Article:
Let the dead bury their own dead


Categories Bible Church
This blog post was published on Tuesday 3 April 2018.

One of the most challenging sayings of Jesus comes in Matthew 8.22:

Another disciple said to him, ‘Lord, first let me go and bury my father.’ But Jesus told him, ‘Follow me, and let the dead bury their own dead.’

Matthew 8.21-22 (NIV)

It sounds like Jesus is guilty of extremely bad pastoral practice – to say nothing of a lack of compassion. Jesus appears to be saying that if we don’t follow him, we are as good as dead.

As so often in the gospels, we are given no backstory. How long has this woman or man been a disciple? Had the father rejected Jesus? Was he trying to stop his son follow Jesus? Was the father dying imminently, or was the disciple effectively saying, ‘I’ll come and follow you at some point in the future – probably after my father dies’?

Whatever the answer to those questions may be, Luke isn’t stupid: we don’t need those answers to understand what’s going on here.

Whatever this disciple’s exact personal circumstances are, he is using them as an excuse to delay following Jesus. This is not the sort of wholehearted devotion that Jesus calls his followers to.

How easy it is to let the cares and concerns of this world crowd out our faith. We don’t have time to pray. It is easier to stay home and laze about than go to church. We are tired in the evening after work so can’t go to a prayer and Bible study group. Money is tight so I’ll give church the few pennies left over.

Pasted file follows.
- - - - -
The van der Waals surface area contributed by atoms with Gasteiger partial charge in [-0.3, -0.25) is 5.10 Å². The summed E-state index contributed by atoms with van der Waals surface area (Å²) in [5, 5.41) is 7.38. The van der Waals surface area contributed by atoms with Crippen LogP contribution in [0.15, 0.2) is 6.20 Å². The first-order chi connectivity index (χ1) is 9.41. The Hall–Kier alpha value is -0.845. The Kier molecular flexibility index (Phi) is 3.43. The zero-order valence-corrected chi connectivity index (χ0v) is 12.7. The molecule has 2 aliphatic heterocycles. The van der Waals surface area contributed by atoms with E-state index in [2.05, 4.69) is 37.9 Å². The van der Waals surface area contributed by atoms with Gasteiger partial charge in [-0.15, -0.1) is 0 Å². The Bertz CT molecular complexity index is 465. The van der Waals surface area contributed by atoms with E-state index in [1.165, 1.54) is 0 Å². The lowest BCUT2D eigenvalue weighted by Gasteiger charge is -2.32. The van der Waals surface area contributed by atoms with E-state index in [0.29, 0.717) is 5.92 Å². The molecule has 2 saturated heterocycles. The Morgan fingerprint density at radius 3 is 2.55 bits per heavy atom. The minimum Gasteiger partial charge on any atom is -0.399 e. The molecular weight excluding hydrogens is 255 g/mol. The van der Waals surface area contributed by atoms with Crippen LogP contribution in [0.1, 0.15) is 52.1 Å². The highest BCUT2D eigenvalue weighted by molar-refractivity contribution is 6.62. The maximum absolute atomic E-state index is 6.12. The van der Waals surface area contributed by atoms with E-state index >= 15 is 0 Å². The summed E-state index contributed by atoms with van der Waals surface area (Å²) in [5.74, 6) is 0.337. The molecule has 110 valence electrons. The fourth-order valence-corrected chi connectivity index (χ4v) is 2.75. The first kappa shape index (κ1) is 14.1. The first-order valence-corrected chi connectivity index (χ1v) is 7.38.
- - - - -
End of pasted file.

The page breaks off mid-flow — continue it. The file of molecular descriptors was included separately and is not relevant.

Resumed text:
Friends, life is never easy. There will always be something that tries to stop us following Jesus – either circumstances, or something within ourselves. That comes from the sinfulness deep inside us, the evil in the world that wants to stop us following Jesus.

Jesus knew that. There will always be concerns in this life that hinder our discipleship, but if we let them stop us following Jesus, we let them win, and demonstrate that Jesus was not that important to us anyway.

Instead, together we need to learn how to follow Jesus through ‘the valley of the shadow of death’, not avoiding it but supporting one another through it. This is why church is so important. Church isn’t a building it’s a body – a body of people who are all sometimes struggling, sometimes soaring, but always trying to follow Jesus together.

That is what a church should be.